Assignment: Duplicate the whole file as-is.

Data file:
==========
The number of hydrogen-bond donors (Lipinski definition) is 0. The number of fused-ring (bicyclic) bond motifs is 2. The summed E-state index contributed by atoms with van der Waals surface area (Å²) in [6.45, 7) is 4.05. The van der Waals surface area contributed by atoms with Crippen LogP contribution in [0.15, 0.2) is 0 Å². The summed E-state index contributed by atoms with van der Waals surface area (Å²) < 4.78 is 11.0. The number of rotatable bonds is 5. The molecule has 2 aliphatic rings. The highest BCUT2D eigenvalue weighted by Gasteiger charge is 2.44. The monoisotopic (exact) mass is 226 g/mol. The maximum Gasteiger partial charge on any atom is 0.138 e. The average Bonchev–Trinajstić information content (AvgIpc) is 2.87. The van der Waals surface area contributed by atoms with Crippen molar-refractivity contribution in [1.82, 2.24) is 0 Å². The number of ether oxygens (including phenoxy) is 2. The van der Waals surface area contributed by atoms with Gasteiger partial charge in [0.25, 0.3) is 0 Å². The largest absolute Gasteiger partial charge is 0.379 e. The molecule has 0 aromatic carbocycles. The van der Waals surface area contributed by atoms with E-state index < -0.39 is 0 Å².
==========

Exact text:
The number of hydrogen-bond donors (Lipinski definition) is 0. The number of fused-ring (bicyclic) bond motifs is 2. The summed E-state index contributed by atoms with van der Waals surface area (Å²) in [6.45, 7) is 4.05. The van der Waals surface area contributed by atoms with Crippen LogP contribution in [0.15, 0.2) is 0 Å². The summed E-state index contributed by atoms with van der Waals surface area (Å²) < 4.78 is 11.0. The number of rotatable bonds is 5. The molecule has 2 aliphatic rings. The highest BCUT2D eigenvalue weighted by Gasteiger charge is 2.44. The monoisotopic (exact) mass is 226 g/mol. The maximum Gasteiger partial charge on any atom is 0.138 e. The average Bonchev–Trinajstić information content (AvgIpc) is 2.87. The van der Waals surface area contributed by atoms with Crippen molar-refractivity contribution in [1.82, 2.24) is 0 Å². The number of ether oxygens (including phenoxy) is 2. The van der Waals surface area contributed by atoms with Gasteiger partial charge in [0.25, 0.3) is 0 Å². The largest absolute Gasteiger partial charge is 0.379 e. The molecule has 0 aromatic carbocycles. The van der Waals surface area contributed by atoms with E-state index < -0.39 is 0 Å².